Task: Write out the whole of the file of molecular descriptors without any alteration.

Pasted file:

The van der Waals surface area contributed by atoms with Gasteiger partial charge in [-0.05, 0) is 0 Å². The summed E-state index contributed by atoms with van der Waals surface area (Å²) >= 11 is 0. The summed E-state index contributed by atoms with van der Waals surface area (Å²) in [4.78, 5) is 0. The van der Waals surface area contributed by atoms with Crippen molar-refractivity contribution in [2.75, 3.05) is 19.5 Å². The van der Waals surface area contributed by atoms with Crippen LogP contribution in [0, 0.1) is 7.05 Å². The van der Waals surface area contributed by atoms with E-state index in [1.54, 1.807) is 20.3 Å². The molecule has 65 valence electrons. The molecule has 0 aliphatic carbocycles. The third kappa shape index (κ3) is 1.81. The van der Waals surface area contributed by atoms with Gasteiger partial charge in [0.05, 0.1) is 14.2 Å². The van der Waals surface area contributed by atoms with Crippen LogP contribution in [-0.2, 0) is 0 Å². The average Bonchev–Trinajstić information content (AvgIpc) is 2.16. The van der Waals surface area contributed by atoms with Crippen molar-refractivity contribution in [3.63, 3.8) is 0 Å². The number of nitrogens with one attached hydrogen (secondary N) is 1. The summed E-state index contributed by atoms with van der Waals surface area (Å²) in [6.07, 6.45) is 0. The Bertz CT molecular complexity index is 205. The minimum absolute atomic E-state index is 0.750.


The van der Waals surface area contributed by atoms with Gasteiger partial charge in [-0.05, 0) is 0 Å². The summed E-state index contributed by atoms with van der Waals surface area (Å²) >= 11 is 0. The summed E-state index contributed by atoms with van der Waals surface area (Å²) in [4.78, 5) is 0. The van der Waals surface area contributed by atoms with Crippen molar-refractivity contribution in [2.75, 3.05) is 19.5 Å². The van der Waals surface area contributed by atoms with Crippen LogP contribution in [0, 0.1) is 7.05 Å². The van der Waals surface area contributed by atoms with E-state index in [1.54, 1.807) is 20.3 Å². The molecule has 65 valence electrons. The molecule has 0 aliphatic carbocycles. The third kappa shape index (κ3) is 1.81. The van der Waals surface area contributed by atoms with Gasteiger partial charge in [0.05, 0.1) is 14.2 Å². The van der Waals surface area contributed by atoms with Crippen LogP contribution in [-0.2, 0) is 0 Å². The average Bonchev–Trinajstić information content (AvgIpc) is 2.16. The van der Waals surface area contributed by atoms with Crippen molar-refractivity contribution in [3.63, 3.8) is 0 Å². The number of nitrogens with one attached hydrogen (secondary N) is 1. The summed E-state index contributed by atoms with van der Waals surface area (Å²) in [6.07, 6.45) is 0. The Bertz CT molecular complexity index is 205. The minimum absolute atomic E-state index is 0.750.